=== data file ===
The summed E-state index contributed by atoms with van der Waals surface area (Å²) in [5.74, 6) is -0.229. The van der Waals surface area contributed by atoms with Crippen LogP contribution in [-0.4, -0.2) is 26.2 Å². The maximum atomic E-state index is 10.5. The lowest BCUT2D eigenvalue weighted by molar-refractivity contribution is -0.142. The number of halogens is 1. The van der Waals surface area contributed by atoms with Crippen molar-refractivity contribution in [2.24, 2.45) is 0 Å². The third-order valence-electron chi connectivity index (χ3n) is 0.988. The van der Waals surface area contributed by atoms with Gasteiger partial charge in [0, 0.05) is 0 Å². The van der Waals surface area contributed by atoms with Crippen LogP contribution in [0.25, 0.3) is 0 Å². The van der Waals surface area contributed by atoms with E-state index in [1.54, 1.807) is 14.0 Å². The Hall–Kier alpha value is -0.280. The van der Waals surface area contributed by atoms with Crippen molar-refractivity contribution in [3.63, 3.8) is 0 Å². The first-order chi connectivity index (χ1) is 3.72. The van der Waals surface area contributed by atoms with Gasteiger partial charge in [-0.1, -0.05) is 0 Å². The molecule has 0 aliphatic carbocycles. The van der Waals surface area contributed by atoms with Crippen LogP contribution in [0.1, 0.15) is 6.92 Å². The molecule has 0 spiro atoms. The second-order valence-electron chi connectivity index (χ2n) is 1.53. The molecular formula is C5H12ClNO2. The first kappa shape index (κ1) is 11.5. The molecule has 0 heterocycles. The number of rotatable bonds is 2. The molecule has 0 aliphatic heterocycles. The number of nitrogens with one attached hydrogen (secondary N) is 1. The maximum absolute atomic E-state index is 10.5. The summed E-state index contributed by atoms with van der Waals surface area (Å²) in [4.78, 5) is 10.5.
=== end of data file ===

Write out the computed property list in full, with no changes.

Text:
The summed E-state index contributed by atoms with van der Waals surface area (Å²) in [5.74, 6) is -0.229. The van der Waals surface area contributed by atoms with Crippen LogP contribution in [-0.4, -0.2) is 26.2 Å². The maximum atomic E-state index is 10.5. The lowest BCUT2D eigenvalue weighted by molar-refractivity contribution is -0.142. The number of halogens is 1. The van der Waals surface area contributed by atoms with Crippen molar-refractivity contribution in [2.24, 2.45) is 0 Å². The third-order valence-electron chi connectivity index (χ3n) is 0.988. The van der Waals surface area contributed by atoms with Gasteiger partial charge in [0, 0.05) is 0 Å². The van der Waals surface area contributed by atoms with Crippen LogP contribution in [0.25, 0.3) is 0 Å². The van der Waals surface area contributed by atoms with E-state index in [1.54, 1.807) is 14.0 Å². The Hall–Kier alpha value is -0.280. The van der Waals surface area contributed by atoms with Crippen molar-refractivity contribution in [3.63, 3.8) is 0 Å². The first-order chi connectivity index (χ1) is 3.72. The van der Waals surface area contributed by atoms with Gasteiger partial charge in [-0.1, -0.05) is 0 Å². The molecule has 0 aliphatic carbocycles. The van der Waals surface area contributed by atoms with Crippen LogP contribution in [0.1, 0.15) is 6.92 Å². The molecule has 0 spiro atoms. The second-order valence-electron chi connectivity index (χ2n) is 1.53. The molecular formula is C5H12ClNO2. The first kappa shape index (κ1) is 11.5. The molecule has 0 heterocycles. The number of rotatable bonds is 2. The molecule has 0 aliphatic heterocycles. The number of nitrogens with one attached hydrogen (secondary N) is 1. The maximum absolute atomic E-state index is 10.5. The summed E-state index contributed by atoms with van der Waals surface area (Å²) in [4.78, 5) is 10.5.